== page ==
The arrival of the rainy season brings a phenomenon intimately familiar in Costa Rican folklore, as the national bird “calls the rain.” The clay-colored thrush responds to the change of seasons by starting its breeding cycle with frantic bouts of singing while the matter of establishing a territory and finding a mate is settled.
The yigüirro was named the national bird in a vote of schoolchildren in the 1960s. It sometimes fails to time the first burst of singing with the rains, though this year was more accurate than the Instituto Meteorológical Nacional, which said there wouldn’t be storms until May.
The clay-colored thrush has profited greatly from habitat changes caused by humans and is now abundant in non-forested areas of low- to middle-elevations. Its association with inhabited areas makes it one of the country’s most familiar birds. It will come to feeders with bananas for a closer view. Despite the species’ omnipresence in the Central Valley, few people are much aware of its habits, which include one of the largest vocal repertories of any Costa Rican bird.
The most important is the territorial song, an extended caroling that makes birds that actually were everywhere but inconspicuous suddenly obvious as the males sing from telephone wires, high in trees, and rooftops. Unlike many resident birds which can keep a territory year-round, the thrush wanders widely in search of food in the non-breeding season, and individuals are even faithful to different areas during their winter, as documented by banding studies in Costa Rica’s Caribbean lowlands. So it is imperative to get nesting underway and profit from the burst of insects associated with the arrival of the rain. Singing often starts well before dawn and lasts all day, until a few weeks into the season when they relax a bit.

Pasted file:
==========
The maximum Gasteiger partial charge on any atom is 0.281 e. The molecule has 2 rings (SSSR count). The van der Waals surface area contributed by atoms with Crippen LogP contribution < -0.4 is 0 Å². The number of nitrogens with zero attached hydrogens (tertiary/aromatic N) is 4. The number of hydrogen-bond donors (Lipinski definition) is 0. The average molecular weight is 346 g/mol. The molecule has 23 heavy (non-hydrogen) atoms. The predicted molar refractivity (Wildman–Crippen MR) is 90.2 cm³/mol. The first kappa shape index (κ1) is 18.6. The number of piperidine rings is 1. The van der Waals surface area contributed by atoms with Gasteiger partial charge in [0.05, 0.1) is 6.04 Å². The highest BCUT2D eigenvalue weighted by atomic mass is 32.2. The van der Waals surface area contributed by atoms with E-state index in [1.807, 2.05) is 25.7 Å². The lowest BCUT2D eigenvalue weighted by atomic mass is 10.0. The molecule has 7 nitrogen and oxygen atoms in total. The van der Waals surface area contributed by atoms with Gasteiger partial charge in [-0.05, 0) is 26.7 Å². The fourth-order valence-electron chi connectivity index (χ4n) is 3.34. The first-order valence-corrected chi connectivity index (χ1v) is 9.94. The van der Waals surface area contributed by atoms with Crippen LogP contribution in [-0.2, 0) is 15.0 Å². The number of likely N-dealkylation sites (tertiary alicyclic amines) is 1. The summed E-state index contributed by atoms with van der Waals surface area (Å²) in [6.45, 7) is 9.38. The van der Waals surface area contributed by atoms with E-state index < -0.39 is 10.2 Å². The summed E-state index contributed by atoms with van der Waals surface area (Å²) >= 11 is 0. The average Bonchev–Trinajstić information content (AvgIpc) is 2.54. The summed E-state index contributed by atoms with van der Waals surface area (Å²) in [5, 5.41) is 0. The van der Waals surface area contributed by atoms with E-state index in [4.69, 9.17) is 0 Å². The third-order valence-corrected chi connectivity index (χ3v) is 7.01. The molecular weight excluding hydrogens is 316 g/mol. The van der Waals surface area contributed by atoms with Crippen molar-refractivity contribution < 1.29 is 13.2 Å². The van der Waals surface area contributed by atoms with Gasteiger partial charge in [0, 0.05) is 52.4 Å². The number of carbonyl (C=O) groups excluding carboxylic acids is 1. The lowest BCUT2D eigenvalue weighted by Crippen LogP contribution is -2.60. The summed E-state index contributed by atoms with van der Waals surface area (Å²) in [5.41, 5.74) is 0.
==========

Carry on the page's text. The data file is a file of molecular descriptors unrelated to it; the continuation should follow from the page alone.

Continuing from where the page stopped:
The song so beloved by the Ticos can be heard here at the Xeno-canto Web site.
Any of the tracks labeled song from Costa Rica or Panamá are good examples, while those from further north are a different subspecies with a somewhat different territorial song.
Occasionally a bird sings a quiet version of the song, almost whispered. This is mostly heard just before the season starts, perhaps to tune up for the coming bout of action.
Heard year-round is a call “tock-tock-tock” with a varying number of notes. Sometimes this is sped up and prolonged when the effect is rather different. The third xeno-canto track, from Oaxaca, is a good example. Click HERE!
Another common call heard mostly at dawn or when the thrush is concerned about a predator is a meowing churrrup. This can be heard at the end of a song recording from Santa Rosa National Park or also a track from Las Cumbres, Guatemala. ClickHERE!
Less likely to be heard by anything but a predator is a squealing distress call when captured. It is, of course, normal for banders to have a bird in hand and it tends to presume the worst about its impending fate. Another track from Oaxaca gives this call. HERE!
Begging juvenals can be seen as the breeding season progresses, as they are still dependent on the parents for food even after they are full-size and have left the nest. The juvenile plumage is characterized by dark spots over the otherwise tan plumage of the adult. The begging call is the fifth track.
Nestling chatter is the first or last on the list, after all, “what came first, the yigüirro or the egg.” The blind and helpless nestlings put their orange mouth linings in the air to be fed when they feel an adult arrive at the nest.